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Senate Inquiry into Anti-Terrorism Bill (No 2) (2004) Print E-mail
Monday, 26 April 2004

 

On 23 June 2004, the Senate referred the provisions of the Anti-Terrorism Bill (No.2) 2004 to the Senate Legal and Constitutional Legislation Committee for inquiry and report by 5 August 2004.

 

The Bill sought to introduce a number of new measures, including a new offence of "associating with terrorist organisations", and to amend the ASIO Act 1979 so that those subject to ASIO applying for a questioning warrant are prevented from leaving Australia. 

 

Campaign 

Together with the Civil Rights Network, AMCRAN ran its first community campaign, "Kill Bill No. 2", to mobilise the community to voice their concerns about this Bill.

 

A total of 93 submissions were made to the Senate Legal and Constitutional Committee that is reviewing Anti-Terrorism Bill No 2 2004, including submissions from a number of Muslim groups such as Muslim Women's National Network of Australia, the Islamic Information and Research Centre, and AMCRAN. This far exceeds the number of submissions made with respect to the Anti-Terrorism Bill 2004 (now an Act, unfortunately), where 28 submissions were made, indicating a general increase in community awareness about the anti-terrorism legislation and their huge concern about the "association" offences.

 

Many (approximately 70 of the 93) of the submissions were based on the pro formas co-written and distributed by the Civil Rights Network and AMCRAN as part of their "Kill Bill No 2" campaign.

 

The submissions, including AMCRAN's submission (No 84), are available from the Senate's Web Site.

  

AMCRAN Appearance before committee

On Monday, 26 July, two representatives from AMCRAN, Agnes Chong and Dr Waleed Kadous, appeared before the Senate Legal and Constitutional Committee to present their arguments with respect to the Anti-Terrorism Bill (No 2) 2004.

 

Along with other organisations and individuals involved in the defence of Australians' civil rights, such as Patrick Emerton of the Castan Centre for Human Rights and Joo Cheong Tham of Latrobe University and the Civil Rights Network, they attacked the bill's provisions, focusing on the "association" offence. The offence would mean that anyone who associated (i.e. meet or communicate) with a member of a terrorist organisation more than once could go to jail for 3 years. Other issues were also raised, such as ASIO's ability to take away someone's passport without even a warrant being issued.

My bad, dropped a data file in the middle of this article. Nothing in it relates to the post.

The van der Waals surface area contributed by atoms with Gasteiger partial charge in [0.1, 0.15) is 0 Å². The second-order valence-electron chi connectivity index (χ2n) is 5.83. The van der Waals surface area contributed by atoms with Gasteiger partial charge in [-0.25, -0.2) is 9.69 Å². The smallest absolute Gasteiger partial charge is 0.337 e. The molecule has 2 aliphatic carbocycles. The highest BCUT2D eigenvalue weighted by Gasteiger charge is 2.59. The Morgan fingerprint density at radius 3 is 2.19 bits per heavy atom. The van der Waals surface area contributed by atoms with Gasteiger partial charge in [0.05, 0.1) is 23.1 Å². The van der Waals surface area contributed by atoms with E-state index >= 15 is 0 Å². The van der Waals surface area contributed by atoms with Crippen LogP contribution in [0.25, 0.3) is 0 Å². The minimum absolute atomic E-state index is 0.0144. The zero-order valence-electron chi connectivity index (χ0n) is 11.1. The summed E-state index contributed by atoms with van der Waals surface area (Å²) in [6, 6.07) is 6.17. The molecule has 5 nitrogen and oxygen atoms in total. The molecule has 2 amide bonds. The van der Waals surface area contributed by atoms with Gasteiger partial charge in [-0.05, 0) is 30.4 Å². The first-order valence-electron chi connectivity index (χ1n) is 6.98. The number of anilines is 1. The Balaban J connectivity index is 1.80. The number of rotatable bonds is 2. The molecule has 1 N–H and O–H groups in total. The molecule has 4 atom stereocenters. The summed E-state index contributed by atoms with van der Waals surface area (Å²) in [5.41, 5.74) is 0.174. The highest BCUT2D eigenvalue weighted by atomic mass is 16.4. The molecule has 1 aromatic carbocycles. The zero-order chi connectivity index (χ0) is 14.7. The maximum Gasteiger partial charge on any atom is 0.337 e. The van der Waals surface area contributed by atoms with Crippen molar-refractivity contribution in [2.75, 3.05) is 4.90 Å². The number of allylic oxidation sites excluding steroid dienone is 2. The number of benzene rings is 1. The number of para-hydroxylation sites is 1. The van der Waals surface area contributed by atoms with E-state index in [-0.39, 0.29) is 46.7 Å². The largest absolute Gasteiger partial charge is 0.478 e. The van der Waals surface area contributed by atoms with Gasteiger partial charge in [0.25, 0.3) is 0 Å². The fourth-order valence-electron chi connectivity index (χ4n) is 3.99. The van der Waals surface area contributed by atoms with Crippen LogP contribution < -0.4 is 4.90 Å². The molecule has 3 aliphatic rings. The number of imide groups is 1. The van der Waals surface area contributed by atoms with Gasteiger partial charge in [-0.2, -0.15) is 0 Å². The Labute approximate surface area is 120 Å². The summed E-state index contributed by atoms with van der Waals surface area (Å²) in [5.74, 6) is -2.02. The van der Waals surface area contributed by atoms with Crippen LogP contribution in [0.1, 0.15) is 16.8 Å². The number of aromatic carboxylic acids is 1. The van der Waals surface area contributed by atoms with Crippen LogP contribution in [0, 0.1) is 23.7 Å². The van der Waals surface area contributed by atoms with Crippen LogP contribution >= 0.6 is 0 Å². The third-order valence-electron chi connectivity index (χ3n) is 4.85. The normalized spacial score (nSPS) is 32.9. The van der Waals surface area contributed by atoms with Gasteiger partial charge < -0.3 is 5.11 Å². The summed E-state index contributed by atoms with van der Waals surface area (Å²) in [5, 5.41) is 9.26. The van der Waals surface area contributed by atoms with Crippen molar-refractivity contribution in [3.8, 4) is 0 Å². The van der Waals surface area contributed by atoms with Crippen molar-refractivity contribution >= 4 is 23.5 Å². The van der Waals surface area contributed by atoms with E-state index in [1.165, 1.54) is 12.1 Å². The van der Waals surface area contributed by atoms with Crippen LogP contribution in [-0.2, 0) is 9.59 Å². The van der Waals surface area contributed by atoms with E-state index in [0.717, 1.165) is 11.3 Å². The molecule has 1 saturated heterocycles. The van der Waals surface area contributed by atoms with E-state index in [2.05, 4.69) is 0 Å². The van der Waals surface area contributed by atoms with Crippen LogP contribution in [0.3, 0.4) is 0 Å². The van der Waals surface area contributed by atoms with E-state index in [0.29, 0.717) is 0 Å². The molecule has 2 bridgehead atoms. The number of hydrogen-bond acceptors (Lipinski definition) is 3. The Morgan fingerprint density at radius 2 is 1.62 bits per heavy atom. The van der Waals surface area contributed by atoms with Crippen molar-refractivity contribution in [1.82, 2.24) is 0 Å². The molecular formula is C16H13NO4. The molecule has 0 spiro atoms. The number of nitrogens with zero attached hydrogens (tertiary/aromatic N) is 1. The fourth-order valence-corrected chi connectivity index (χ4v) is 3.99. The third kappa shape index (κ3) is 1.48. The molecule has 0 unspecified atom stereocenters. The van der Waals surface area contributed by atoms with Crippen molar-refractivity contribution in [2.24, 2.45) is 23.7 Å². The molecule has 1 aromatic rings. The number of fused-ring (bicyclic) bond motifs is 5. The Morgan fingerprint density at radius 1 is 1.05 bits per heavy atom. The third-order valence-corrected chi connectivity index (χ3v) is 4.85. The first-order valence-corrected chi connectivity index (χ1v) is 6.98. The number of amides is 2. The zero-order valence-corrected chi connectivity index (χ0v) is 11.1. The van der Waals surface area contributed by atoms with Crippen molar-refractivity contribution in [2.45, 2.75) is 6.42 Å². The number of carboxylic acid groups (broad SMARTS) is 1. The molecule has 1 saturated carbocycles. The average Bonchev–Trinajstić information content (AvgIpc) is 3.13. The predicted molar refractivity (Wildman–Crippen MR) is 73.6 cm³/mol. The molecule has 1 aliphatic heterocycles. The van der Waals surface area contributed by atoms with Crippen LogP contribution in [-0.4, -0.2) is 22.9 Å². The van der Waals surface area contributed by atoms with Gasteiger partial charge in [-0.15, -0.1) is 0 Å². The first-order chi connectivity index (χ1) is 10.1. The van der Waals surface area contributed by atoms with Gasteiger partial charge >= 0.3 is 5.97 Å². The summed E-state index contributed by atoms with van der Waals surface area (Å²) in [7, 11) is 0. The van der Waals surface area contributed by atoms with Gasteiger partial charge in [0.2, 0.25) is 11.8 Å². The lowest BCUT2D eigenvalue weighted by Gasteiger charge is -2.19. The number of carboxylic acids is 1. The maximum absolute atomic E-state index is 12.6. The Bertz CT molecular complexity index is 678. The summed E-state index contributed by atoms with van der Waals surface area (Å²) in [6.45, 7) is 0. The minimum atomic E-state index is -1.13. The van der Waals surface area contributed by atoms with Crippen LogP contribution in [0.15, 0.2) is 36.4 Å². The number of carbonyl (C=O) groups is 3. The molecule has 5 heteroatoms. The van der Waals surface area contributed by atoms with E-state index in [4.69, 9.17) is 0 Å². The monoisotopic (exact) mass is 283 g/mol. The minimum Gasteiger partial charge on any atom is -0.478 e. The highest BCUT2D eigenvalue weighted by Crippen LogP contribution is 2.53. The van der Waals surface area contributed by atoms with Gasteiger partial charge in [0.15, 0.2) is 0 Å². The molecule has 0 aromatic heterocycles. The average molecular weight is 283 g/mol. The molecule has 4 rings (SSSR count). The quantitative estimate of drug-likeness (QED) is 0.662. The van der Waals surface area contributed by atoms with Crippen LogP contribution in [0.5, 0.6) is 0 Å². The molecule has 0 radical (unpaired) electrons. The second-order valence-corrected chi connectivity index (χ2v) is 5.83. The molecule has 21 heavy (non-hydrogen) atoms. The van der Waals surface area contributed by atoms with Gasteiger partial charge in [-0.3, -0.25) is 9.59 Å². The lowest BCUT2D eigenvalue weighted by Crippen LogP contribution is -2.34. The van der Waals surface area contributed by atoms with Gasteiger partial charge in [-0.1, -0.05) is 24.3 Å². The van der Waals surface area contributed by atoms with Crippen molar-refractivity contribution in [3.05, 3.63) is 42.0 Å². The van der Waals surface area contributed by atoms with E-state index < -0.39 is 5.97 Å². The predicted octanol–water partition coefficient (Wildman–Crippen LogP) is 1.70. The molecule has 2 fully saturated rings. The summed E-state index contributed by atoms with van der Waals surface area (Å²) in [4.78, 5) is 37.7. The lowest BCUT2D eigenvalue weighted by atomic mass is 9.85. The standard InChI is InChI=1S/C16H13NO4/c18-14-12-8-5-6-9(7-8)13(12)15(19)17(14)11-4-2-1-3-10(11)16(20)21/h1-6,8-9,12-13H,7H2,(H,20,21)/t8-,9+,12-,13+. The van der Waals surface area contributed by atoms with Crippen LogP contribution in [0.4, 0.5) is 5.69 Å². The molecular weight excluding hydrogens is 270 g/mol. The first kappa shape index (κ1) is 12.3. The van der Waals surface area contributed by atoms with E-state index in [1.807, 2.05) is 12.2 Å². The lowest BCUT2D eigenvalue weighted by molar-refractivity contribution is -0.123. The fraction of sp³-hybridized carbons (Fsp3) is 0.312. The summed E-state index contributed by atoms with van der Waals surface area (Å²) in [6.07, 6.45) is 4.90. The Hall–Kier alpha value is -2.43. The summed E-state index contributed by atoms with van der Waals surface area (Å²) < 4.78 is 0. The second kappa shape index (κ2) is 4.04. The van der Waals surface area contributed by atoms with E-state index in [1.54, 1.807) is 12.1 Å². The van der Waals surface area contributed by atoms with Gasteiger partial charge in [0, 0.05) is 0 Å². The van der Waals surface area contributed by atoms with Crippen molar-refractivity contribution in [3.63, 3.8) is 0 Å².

The Committee was in many ways supportive of the issues raised by the witnesses they called. Several senators expressed concerns about the erosion of civil rights.

 

Senate Inquiry Report

The Senate Committee Report on the Anti-Terrorism Bill (No 2) was tabled on 6 August 2004, and was sent to all those who made a submission.

 

The bipartisan Committee had serious concerns about the introduction of the association offence under the Anti-Terrorism Bill (No 2). It said that there was no persuasive evidence that there was a need for the offence in the first place, given the already wide ambit of existing terrorism laws, the breadth of the definition of 'terrorist organisation' contained in the Criminal Code, and other existing laws such as the law of conspiracy and accessory liability. In particular, the Committee noted 'with apprehension the tendency towards 'legislative overreach' in relation to counter-terrorism measures in Australia'.

 

The Committee was also concerned at how the proposed offence was drafted: there is a lack of detail, certainty and clarity in the definitions, and the exemptions are too narrow. The Committee said that 'serious difficulties would result in its practical application', for example, in its potential capture of a wide range of legitimate activities, such as some social and religious festivals and gatherings, investigative journalism, and the provision of legal advice and legal representation.

 

The Committee also noted the strong opposition in the community. There were a large number of submissions made to the Committee that were against the introduction of the offence. There was only 1 submission that was in favour of the offence ? and that was from the Australian Federal Police.

 

The Committee made a number of recommendations for significant amendments, including further defining some of the terms used, that the presumption against bail not to apply for the offence, expanding the exemptions to cover religious practice in places other than public places being used for religious worship, to clarify what type of aid is contemplated by the proposed exception, and to ensure that there is proper access to legal advice.

 

Before the release of the report, the Attorney-General Philip Ruddock 'challenged' the Opposition to allow the passage of Bill No 2, saying that 'the true test of an Opposition is its preparedness to make the hard decisions to fill legislative gaps that have been identified and could be abused by terrorists.' No, we say that the true test of an Opposition is to make a stance and not be bullied by the Government into making decisions that would adversely affect the lives of all Australians.

 

To read the full report, click here for HTML or PDF version.

 

 
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